While being transported to jail, defendant told Officer Carrizosa the photos were not his; he said he found them in the car, which belonged to the auto dealership where he worked. But when Officer Ventimiglia interviewed defendant at the police station, he told two different stories. Initially, he said he got the photos from a friend's computer; later, he said he printed them at work. When Officer Ventimiglia confronted defendant with these discrepancies, defendant said he lied to Officer Carrizosa because he “didn't want to get his friend in trouble.”

Case No. SS120428A—Possession of Child Pornography

Defendant was charged by information with one count of possession of child pornography (§ 311.11, subd. (a)). The information also alleged that defendant had served a prior prison term (§ 667.5, subd. (b)). Defendant pleaded not guilty and denied the prison prior.

Defendant filed a motion to suppress the pornographic photographs obtained from the search of his trunk. At the hearing on that motion, defendant testified that he could not have been driving 80 miles per hour because a “governor” had been installed on the BMW, which limited its speed to 72 miles per hour. He submitted an exhibit that purported to be an invoice prepared by the company that manufactured the governor (hereafter Exhibit A). The court denied the motion, stating that it found Exhibit A “quite concerning” because the font in the entry describing the “speed limiter program” was different from the font used in the rest of the invoice. The court also found Officer Ventimiglia's testimony credible.

The case went to trial before a jury. After the jury found defendant guilty on the possession of child pornography count, defendant waived a jury trial on the prison prior allegation and admitted that allegation.

Case No. SS122230A—Perjury and False Evidence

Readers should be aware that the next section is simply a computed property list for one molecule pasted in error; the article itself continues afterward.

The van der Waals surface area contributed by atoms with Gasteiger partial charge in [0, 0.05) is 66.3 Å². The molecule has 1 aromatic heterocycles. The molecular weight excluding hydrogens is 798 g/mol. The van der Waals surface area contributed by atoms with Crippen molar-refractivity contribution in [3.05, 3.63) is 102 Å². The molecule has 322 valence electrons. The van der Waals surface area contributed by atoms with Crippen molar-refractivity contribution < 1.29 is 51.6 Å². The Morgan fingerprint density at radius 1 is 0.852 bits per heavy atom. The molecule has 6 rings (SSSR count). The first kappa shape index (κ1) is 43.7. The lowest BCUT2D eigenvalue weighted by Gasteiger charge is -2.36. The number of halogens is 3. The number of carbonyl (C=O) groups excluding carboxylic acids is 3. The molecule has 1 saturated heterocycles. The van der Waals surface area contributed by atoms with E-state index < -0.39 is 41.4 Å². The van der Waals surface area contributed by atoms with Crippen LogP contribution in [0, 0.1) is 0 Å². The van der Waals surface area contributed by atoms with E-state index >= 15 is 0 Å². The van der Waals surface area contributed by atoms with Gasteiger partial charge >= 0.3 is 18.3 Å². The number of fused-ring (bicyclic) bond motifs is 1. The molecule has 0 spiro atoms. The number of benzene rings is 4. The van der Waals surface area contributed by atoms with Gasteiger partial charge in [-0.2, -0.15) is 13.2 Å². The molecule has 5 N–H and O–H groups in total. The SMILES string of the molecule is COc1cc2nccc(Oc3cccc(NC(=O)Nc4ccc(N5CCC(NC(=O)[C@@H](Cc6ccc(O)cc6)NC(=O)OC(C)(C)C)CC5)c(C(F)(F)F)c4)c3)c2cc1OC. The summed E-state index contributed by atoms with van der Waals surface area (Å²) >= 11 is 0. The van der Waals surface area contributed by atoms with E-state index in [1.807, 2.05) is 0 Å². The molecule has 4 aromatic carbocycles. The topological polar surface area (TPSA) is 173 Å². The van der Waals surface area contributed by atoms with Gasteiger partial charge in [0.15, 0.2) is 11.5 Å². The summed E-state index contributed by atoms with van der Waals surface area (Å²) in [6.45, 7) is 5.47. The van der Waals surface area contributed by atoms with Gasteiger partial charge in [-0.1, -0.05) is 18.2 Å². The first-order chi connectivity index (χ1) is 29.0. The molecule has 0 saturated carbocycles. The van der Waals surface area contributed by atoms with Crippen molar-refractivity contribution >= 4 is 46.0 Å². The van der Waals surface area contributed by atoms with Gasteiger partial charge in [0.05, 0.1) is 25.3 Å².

Prior to sentencing in the possession of child pornography case, the prosecution filed a new complaint, charging defendant with three offenses arising out of his conduct at the hearing on the motion to suppress. The complaint charged defendant with one felony count of perjury under oath (§ 118, subd. (a)), one felony count of offering false evidence (§ 132), and one felony count of preparing false evidence (§ 134). An amended complaint added enhancement allegations that defendant had served a prior prison term (§ 667.5, subd. (b)) and that he committed the new offenses while on bail and out of custody in his other case (§ 12022.1; Case No. SS120428A).

In January 2013, pursuant to a negotiated disposition, defendant pleaded no contest to offering false evidence (§ 132) in exchange for a stipulated sentence of eight months in prison (one-third the lower term) consecutive to the sentence to be imposed in the possession-of-child-pornography case and an agreement to dismiss the remaining counts and enhancements in the perjury and false statements case.

Sentencing in Both Cases

The court sentenced defendant in both cases on January 11, 2013. In Case No. SS120428A, the court imposed the upper term of three years for possession of child pornography, plus one year for the prison prior. In Case No. SS122230A, pursuant to the negotiated plea, the court sentenced defendant to eight months for offering false evidence, consecutive to the sentence in the child pornography case. The total term was four years eight months. The court also imposed various fines and fees, including a $1,230 sex offender fine pursuant to section 290.3 in the child pornography case.